Cross-posted to TV Today
I saw Paranormal Activity at the cinema this weekend. For those who haven’t yet seen it, or heard about it from the large amounts of online buzz around it, it’s a supernatural film shot on a single video camera (a la The Blair Witch Project).
With all the best horror films, it’s the slowly creeping sense of dread that can turn a good movie into a great one. For me, Paranormal Activity doesn’t quite have that — while there are some genuinely creepy moments in the film, the scenes in between are more about tedium than tension.
What really killed the film for me, though, was the thought that I’d seen the whole concept — a family home tormented by ghosts or demons — done so much better. By the BBC, in fact, in 1992’s Ghostwatch.
It’s descended into notoriety now, of course, because despite being pre-recorded and broadcast in the Screen One drama slot, its presentation — as a live studio programme with outside broadcast links to a suburban housing estate — led some to overlook the (frankly rather dodgy) acting, and believe they were actually watching a documentary. Actors Sarah Greene and Craig Charles, on the “outside broadcast” duties, were then best known for their TV presenting roles, and in the studio Mike Smith (Greene’s husband) and Michael Parkinson were certainly no thesps. Indeed, remarkably it was the studio TV presentation that was the most plausible element of the whole setup, with the conceit only exposed by the stiff and much more tightly scripted response of the studio guests.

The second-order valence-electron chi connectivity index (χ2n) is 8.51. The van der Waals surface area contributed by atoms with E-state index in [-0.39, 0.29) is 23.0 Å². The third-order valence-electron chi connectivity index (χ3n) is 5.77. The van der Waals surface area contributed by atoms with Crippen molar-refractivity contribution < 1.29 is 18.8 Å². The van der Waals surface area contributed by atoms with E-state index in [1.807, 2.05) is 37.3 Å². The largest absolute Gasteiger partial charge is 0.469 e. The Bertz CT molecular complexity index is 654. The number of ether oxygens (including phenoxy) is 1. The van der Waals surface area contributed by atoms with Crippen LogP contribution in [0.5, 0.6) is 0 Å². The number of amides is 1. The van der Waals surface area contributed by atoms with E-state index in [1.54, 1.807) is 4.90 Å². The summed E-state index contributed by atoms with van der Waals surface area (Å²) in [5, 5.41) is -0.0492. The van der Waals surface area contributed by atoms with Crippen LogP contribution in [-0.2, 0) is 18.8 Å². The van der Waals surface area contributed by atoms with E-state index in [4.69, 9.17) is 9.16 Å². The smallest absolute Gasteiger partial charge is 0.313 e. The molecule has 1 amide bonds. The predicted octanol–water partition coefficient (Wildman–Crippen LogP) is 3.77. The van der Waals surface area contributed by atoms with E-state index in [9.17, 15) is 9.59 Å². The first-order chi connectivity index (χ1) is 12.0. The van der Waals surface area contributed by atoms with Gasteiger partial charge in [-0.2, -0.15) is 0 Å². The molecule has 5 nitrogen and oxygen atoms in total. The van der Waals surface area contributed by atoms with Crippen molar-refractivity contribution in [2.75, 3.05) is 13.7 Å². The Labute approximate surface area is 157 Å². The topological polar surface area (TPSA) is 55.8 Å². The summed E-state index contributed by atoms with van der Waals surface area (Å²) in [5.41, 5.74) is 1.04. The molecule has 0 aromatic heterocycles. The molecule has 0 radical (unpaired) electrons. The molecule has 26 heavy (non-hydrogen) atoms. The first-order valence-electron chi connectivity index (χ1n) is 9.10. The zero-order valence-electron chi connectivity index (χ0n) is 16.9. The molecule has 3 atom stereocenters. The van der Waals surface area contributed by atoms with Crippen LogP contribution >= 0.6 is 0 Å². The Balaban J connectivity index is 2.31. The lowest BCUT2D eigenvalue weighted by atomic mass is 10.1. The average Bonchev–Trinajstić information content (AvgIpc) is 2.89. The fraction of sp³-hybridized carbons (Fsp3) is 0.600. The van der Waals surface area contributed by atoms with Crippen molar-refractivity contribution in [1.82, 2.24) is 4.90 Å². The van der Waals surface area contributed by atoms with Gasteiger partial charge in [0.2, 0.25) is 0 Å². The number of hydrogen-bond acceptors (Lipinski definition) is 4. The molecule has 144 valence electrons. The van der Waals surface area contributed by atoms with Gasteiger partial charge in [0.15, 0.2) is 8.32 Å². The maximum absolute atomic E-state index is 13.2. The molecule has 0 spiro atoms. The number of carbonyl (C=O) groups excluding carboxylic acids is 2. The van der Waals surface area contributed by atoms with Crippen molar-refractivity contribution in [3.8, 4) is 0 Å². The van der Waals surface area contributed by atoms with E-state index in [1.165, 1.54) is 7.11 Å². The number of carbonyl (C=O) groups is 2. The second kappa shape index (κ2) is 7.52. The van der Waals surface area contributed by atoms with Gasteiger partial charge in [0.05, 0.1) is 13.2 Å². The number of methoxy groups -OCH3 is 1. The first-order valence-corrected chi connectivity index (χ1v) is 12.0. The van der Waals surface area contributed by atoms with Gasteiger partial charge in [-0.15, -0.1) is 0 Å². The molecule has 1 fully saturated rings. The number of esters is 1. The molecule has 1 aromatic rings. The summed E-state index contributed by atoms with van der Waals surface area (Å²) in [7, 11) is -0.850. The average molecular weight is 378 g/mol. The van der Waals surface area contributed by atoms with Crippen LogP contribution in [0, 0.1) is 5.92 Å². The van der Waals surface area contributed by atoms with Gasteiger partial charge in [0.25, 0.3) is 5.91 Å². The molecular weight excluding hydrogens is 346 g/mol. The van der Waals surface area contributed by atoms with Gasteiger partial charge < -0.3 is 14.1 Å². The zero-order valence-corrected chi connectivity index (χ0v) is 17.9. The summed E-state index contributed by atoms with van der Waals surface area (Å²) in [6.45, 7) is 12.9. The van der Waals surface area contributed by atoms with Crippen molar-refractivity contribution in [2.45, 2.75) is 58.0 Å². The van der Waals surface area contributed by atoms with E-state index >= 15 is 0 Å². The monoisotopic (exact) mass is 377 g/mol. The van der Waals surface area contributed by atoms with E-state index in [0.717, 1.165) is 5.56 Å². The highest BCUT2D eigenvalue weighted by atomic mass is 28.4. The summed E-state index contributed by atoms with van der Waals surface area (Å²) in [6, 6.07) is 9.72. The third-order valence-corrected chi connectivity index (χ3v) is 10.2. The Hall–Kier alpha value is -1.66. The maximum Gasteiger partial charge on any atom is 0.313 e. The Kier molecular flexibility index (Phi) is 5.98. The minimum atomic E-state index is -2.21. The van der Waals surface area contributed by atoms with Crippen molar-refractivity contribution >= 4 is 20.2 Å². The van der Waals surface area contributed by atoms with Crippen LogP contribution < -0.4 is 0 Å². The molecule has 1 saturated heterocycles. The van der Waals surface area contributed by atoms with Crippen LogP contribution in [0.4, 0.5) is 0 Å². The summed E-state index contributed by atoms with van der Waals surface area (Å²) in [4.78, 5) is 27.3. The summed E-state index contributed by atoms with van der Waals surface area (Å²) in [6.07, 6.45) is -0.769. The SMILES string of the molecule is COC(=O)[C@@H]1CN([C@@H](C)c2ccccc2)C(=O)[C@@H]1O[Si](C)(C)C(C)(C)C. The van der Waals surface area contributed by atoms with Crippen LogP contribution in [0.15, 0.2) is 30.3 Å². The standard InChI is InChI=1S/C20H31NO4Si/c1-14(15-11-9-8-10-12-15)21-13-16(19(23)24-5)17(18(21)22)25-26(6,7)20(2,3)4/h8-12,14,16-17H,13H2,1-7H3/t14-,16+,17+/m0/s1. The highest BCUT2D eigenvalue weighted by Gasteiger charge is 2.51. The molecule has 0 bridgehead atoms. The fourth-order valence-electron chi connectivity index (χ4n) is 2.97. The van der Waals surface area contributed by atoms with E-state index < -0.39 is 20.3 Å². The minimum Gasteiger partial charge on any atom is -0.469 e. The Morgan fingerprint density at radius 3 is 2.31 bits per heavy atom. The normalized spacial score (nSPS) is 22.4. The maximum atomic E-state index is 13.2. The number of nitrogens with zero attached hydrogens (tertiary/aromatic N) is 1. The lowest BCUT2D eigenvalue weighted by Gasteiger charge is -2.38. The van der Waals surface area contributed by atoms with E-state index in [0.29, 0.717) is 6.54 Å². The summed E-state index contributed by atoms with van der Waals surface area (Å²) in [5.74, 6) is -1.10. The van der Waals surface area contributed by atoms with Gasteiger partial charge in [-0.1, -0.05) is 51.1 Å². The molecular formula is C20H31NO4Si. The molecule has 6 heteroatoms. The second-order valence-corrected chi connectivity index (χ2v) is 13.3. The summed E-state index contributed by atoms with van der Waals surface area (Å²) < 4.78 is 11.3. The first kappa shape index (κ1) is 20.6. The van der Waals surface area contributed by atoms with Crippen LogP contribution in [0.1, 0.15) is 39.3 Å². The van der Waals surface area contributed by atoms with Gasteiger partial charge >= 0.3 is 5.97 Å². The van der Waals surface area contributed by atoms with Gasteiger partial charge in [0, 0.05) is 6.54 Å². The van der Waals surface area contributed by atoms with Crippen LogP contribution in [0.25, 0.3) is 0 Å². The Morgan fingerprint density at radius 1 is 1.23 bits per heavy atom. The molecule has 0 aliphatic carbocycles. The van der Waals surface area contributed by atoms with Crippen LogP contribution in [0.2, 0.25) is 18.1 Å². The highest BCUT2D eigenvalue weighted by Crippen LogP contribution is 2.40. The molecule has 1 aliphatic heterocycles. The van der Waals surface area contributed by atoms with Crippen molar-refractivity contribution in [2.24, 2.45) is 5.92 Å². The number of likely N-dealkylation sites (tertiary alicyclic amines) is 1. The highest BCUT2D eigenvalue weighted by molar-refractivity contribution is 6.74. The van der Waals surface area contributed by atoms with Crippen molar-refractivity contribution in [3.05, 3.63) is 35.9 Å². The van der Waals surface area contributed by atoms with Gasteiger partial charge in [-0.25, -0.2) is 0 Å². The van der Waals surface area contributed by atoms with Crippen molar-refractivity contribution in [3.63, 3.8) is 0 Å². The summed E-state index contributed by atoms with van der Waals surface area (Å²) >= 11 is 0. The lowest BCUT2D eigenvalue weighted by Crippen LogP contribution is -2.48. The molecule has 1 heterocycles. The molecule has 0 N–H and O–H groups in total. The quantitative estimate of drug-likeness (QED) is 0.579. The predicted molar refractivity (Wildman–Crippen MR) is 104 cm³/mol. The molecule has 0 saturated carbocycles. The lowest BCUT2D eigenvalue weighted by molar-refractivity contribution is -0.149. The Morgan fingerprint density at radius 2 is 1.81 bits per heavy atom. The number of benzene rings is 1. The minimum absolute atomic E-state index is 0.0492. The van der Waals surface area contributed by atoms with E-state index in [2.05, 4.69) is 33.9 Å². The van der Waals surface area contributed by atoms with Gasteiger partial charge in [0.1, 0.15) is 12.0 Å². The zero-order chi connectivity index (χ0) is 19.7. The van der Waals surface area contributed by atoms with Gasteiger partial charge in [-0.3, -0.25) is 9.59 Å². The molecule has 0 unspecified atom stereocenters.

Never repeated on television, the British Film Institute released it on DVD in 2002, the tenth anniversary of the programme’s broadcast (the DVD is now deleted, but you may be able to find second-hand copies online).
On the BFI’s website, they claim:
> Seen today, following the advent of such tightly controlled ‘reality’ shows as Big Brother (Channel 4, 2000- ) and especially Most Haunted (Living TV, 2002- ), it is clear that the strong audience response Ghostwatch received at the time was due less to its dubious credibility as a factual broadcast than to the way that it tapped into audiences’ desire to be fooled, to be tickled by even the slightest possibility that a live broadcast could really go out of control.
Most Haunted (the creation, of course, of Greene’s fellow Blue Peter alumna, Yvette Fielding) does take the notion of fiction presented as fact to its most ludicrous extremes. Paranormal Activity is in no way as ridiculous — but as far as being creeped out goes, the BBC’s effort is hard to beat.
Below: a clip from Channel 4’s 100 Greatest Scary Moments talking about Ghostwatch.